Composed in 1906-08, cast in four books of three pieces each and running for almost 90 minutes, Iberia is not only the culminating achievement of its virtuoso-composer, Isaac Albeniz (1860-1909), but the unsurpassed masterpiece of the Spanish solo-piano repertoire. Debussy hugely admired the music's colour and evocative power; Ravel vainly sought the rights to orchestrate it in his own inimitable way. And Messiaen came to regard it as the very foundation of modern writing for piano.
As well he might, for this extraordinary music not only somehow synthesises a Lisztian brilliance and a Debussian resonance with a huge range of Spanish folklore and street material, but exploits the keyboard with an almost unprecedented fullness: the two hands constantly having to dart between different layers of texture, keeping them distinct through quick changes of dynamic, colour and touch, while sustaining with the most subtle fluctuations of rubato the melodic lines that float or dance through the middle. Only the most consummate technicians and poets of the keyboard can even get near this stuff.
Such as the French-Canadian pianist Marc-André Hamelin - or so one had thought from his appearances here in recent years, throwing off the most quicksilver flights of Alkan and the most ferocious concatenations of Stefan Wolpe with a seemingly infallible clarity and fire. How, then, to account for the creeping disappointment of his latest Wigmore Hall recital, of the complete Iberia? The stately simplicity with which he launched the opening movement, "Evocacion", and his exquisitely hushed final bars promised well enough.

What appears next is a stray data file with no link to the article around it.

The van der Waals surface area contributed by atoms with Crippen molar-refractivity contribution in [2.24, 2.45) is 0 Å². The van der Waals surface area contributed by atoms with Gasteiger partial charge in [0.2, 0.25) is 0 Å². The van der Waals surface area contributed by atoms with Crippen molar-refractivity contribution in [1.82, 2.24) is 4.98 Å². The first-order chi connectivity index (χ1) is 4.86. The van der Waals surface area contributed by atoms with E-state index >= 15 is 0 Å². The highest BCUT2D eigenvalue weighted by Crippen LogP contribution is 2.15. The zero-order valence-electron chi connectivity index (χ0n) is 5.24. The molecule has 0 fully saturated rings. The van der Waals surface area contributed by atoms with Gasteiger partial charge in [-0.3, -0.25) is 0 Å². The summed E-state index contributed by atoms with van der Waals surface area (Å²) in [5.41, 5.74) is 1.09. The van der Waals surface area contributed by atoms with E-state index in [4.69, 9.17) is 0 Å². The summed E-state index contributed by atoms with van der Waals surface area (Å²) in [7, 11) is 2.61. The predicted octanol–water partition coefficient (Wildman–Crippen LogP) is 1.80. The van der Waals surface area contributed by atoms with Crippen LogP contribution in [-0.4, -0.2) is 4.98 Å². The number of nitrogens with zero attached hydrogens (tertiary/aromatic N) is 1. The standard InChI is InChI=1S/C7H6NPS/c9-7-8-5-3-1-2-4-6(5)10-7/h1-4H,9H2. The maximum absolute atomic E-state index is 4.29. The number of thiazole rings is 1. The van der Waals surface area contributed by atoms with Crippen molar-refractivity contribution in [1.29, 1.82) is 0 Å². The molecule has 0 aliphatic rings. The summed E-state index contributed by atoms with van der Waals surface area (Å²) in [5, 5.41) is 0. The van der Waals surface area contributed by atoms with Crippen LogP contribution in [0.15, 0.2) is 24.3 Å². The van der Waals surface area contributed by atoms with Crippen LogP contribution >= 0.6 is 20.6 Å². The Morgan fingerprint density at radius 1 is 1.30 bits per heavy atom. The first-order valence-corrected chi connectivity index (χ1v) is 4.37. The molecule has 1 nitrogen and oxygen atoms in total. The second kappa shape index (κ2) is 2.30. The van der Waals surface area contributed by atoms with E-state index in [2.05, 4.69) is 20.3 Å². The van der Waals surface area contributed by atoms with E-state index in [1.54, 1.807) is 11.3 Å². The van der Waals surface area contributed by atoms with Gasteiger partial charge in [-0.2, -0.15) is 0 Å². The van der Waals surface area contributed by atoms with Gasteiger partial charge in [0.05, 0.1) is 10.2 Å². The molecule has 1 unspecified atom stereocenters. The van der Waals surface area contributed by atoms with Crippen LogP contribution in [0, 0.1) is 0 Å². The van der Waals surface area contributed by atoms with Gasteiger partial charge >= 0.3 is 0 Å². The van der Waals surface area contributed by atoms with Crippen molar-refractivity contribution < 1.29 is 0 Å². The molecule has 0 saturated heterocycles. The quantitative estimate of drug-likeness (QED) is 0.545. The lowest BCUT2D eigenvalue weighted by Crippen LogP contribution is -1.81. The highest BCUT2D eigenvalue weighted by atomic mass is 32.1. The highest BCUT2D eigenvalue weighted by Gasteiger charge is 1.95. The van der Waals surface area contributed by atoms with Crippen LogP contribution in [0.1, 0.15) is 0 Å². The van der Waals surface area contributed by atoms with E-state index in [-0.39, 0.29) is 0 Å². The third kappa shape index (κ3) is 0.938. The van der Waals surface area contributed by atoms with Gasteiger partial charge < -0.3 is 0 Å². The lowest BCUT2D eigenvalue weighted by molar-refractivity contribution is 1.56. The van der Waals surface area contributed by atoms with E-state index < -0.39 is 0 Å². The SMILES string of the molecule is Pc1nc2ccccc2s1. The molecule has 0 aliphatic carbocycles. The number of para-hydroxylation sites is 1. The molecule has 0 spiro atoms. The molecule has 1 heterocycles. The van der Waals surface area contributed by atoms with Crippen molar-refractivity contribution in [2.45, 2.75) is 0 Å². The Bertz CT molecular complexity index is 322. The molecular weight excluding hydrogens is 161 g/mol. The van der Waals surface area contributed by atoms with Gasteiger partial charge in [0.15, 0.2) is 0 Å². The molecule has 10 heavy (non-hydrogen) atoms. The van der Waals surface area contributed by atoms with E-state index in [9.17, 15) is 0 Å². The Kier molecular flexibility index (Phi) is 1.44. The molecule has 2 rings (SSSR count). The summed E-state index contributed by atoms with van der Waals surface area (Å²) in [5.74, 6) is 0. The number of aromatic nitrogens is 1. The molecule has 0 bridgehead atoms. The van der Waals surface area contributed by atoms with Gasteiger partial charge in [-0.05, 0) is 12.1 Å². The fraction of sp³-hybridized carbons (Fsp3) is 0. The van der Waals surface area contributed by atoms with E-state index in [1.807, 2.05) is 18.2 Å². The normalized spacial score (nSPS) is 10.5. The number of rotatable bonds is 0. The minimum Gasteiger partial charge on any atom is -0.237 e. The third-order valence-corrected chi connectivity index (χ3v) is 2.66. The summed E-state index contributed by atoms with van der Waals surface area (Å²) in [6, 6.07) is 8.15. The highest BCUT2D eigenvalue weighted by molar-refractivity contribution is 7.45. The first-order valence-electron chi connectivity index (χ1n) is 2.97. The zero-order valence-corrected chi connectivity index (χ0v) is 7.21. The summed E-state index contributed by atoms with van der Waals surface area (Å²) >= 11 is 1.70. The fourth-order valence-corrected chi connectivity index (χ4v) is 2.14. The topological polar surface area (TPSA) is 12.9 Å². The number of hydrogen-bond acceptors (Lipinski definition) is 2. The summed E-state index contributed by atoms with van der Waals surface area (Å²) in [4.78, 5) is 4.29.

But later, one realised that there had already been warning signs in the item with which Hamelin preceded Iberia proper: "Navarra", which was originally intended for Book IV but was discarded unfinished, heard here with a rhetorical new ending by the American composer William Bolcom. It was Hamelin's tendency to half-pedal everything and to bang, so that textures constantly threatened to blur in a cloud of less-than-controlled resonance that should have caused concern. There certainly proved to be a sad lack of compensating dryness, of crisp definition in the many guitar-like accompaniment patterns of subsequent movements.
Most grievous was the handling of dissonance, notably in the amazing multiple crushed-grace-note effects with which Albeniz colours almost every chord of "Lavapies", which concludes Book III: balanced with exactitude, they add a tingling astringency to the harmony; played clumsily, they simply sound like fistfuls of wrong notes - as they did too often in Hamelin's hands. Ultimately, whatever the passing felicities, it sounded like a reading that, overall, and by Hamelin's transcendental best standards, was simply not ready.